- Should You Sell Stock Before or After the Dividend Pay Date?
- How to Sell Stock After the Ex-Dividend Date
- How to Sell Stock on Ex-Dividend Day
- How Quickly Can You Sell Stock After Dividend?
- Why Don't Investors Buy Stock Just Before the Dividend Date and Then Sell?
- What Is the Effect of a Declared and Issued Stock Dividend ?
You must choose your selling date carefully if you own a stock that pays a dividend. The dividend you receive will affect the selling price, and you can be disappointed in your overall return if you sell at the wrong time. Learn the important dates in the life of a stock that pays a dividend so you won’t sell at the wrong time. The date you sell can affect your eligibility for receiving dividends as well as the amount you receive from the sale.
You must know the record date for any dividend stock you own. This date indicates when you must own the stock (be the owner of record) to qualify for the dividend. The company that issued the stock will note who is on the books as a shareholder on that date, and only those shareholders can receive dividends. You must research each company to determine specific record dates, because each firm sets its own calendar. While you will encounter few problems if you own only one stock, you may have to pay extra attention with a portfolio of several stocks, because each may have different record dates.
Two business days before the record date, the stock enters the “ex dividend” period. The stock exchanges or the National Association of Securities Dealers sets this date. You can sell the stock after the ex-dividend date and still receive the dividend. The buyer will not get the dividend if the purchase occurs after the ex-dividend date. Note that the ex-dividend date occurs two business days before the record date, so a stock with a record date that falls on a Tuesday would actually have an ex-dividend date that falls on the previous Friday.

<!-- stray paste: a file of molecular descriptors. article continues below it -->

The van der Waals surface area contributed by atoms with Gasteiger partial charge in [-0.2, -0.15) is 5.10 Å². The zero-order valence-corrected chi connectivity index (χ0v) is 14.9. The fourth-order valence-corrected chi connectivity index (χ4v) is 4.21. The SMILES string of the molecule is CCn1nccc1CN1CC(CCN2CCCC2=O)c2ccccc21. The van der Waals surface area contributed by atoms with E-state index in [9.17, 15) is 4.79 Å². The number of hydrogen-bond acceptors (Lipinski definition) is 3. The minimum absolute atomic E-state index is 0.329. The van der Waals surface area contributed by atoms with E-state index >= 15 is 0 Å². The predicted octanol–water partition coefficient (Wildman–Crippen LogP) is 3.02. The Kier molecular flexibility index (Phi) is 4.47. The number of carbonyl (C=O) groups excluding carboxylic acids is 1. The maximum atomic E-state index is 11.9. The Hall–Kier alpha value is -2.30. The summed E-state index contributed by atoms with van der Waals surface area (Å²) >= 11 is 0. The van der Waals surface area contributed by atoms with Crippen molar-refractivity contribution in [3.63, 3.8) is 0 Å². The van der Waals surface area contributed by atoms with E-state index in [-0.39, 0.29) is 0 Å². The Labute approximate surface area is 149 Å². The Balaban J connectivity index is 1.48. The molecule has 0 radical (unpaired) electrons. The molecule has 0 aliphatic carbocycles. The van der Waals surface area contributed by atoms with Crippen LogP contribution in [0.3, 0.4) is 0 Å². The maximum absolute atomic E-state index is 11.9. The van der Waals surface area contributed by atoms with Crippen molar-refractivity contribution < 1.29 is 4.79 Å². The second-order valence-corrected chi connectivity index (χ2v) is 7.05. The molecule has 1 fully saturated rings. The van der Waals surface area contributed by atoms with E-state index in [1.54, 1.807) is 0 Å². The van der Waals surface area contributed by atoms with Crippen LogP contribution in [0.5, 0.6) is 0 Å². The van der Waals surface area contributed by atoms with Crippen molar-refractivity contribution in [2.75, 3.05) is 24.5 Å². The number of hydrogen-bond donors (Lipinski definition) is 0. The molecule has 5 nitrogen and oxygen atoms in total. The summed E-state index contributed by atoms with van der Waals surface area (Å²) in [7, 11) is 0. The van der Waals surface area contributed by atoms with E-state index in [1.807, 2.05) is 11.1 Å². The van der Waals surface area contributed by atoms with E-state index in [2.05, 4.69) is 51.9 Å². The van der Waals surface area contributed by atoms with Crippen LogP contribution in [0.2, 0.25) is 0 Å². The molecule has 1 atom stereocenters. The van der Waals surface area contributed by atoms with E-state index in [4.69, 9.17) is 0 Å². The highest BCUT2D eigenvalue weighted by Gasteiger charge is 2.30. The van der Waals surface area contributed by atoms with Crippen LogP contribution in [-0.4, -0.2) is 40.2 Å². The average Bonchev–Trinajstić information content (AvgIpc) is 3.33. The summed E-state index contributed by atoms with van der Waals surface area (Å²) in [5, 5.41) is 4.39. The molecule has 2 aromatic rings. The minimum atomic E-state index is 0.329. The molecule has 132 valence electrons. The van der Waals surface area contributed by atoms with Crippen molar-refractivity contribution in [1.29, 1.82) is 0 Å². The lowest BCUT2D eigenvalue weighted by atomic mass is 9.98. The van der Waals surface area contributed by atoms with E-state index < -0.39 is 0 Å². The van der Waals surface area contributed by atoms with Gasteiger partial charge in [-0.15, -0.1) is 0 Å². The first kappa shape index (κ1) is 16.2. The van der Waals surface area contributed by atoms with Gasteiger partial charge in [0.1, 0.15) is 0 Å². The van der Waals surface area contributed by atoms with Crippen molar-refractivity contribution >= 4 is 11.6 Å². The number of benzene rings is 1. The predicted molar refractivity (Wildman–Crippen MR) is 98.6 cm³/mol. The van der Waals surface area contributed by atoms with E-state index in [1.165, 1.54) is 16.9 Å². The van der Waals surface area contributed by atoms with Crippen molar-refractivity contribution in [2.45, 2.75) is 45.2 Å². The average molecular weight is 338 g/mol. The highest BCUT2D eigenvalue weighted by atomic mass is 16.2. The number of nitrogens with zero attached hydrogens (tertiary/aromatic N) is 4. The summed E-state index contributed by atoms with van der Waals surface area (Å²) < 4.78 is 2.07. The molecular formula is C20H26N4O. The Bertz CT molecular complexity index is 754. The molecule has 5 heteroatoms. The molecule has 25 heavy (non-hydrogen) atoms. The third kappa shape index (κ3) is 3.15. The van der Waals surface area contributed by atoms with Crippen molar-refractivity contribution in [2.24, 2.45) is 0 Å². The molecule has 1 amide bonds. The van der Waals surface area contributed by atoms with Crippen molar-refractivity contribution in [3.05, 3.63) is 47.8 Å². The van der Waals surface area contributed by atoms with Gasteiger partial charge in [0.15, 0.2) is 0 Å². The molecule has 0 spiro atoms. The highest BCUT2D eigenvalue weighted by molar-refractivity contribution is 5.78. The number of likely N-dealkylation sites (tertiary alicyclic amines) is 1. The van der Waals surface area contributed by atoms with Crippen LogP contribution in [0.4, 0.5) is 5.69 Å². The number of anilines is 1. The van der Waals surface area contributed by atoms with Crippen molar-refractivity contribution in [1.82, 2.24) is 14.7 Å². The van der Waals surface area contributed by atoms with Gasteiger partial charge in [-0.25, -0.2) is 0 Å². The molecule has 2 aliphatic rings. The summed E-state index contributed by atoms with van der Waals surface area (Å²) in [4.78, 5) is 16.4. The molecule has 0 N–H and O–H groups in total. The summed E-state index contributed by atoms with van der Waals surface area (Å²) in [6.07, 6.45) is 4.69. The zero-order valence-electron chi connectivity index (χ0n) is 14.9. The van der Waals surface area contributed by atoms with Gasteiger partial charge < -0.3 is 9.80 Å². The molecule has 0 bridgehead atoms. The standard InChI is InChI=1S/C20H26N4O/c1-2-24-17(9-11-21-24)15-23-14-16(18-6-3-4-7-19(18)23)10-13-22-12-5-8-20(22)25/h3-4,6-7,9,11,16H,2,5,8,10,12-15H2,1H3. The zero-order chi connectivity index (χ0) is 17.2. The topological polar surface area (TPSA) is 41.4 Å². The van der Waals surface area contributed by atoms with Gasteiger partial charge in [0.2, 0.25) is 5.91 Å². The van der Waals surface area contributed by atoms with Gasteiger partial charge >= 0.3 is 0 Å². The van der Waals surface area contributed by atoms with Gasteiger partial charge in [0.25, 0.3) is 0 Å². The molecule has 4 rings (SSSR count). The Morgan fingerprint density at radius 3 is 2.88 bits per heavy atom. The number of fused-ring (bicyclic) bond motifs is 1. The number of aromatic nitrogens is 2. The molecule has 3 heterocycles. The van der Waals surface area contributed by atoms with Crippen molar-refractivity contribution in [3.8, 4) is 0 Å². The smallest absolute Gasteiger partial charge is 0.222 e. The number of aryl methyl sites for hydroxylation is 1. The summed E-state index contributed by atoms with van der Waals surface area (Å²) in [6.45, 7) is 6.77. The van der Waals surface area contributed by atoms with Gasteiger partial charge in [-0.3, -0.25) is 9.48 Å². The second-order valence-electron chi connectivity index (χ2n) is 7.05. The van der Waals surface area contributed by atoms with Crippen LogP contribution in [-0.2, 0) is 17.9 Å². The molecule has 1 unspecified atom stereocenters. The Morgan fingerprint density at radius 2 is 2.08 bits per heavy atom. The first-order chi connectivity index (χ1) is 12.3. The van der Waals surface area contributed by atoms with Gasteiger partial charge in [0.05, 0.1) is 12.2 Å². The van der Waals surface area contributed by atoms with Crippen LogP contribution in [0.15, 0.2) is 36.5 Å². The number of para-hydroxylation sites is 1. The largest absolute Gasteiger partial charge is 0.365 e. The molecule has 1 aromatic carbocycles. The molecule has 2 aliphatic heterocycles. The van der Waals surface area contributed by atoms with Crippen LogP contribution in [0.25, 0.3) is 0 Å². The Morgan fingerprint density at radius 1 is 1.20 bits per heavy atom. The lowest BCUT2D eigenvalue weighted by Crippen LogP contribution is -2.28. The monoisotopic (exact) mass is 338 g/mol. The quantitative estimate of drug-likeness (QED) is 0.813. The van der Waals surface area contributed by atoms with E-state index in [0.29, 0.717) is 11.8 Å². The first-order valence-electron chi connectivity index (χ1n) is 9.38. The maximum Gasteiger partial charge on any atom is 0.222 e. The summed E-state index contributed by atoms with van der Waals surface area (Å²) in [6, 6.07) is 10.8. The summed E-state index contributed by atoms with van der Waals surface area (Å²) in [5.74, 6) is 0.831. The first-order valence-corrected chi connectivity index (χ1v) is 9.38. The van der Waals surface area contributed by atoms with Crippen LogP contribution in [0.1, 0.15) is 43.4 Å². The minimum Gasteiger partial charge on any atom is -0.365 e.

If you sell the stock after the ex-dividend date, you might think you would make more money. Many sellers imagine they will get the dividend plus full price for the stock. In practice, the stock actually drops in price by the amount of the dividend once the ex-dividend date passes. If you sell the stock at that time, you do get your dividend, but you get less for the stock because the dividend is subtracted from the stock price.
If you wait until after the date of record, you can watch for the stock’s price to rise again. Typically, a stock will rise by the dividend amount shortly before the next ex-dividend date. If you wait until this period to sell your stock, you may get a better price, although you will become ineligible for the next dividend because you sold the stock before the next ex-dividend date. In short, if you want to get your dividend and get full price for your stock, you can hold the stock through the ex-dividend date and wait to sell it until the next ex-dividend date approaches. You risk the possibility that the stock price will go down because of some problem with the company, but if you feel the company is healthy, you may profit from waiting for the stock price to rise in anticipation of the next dividend.
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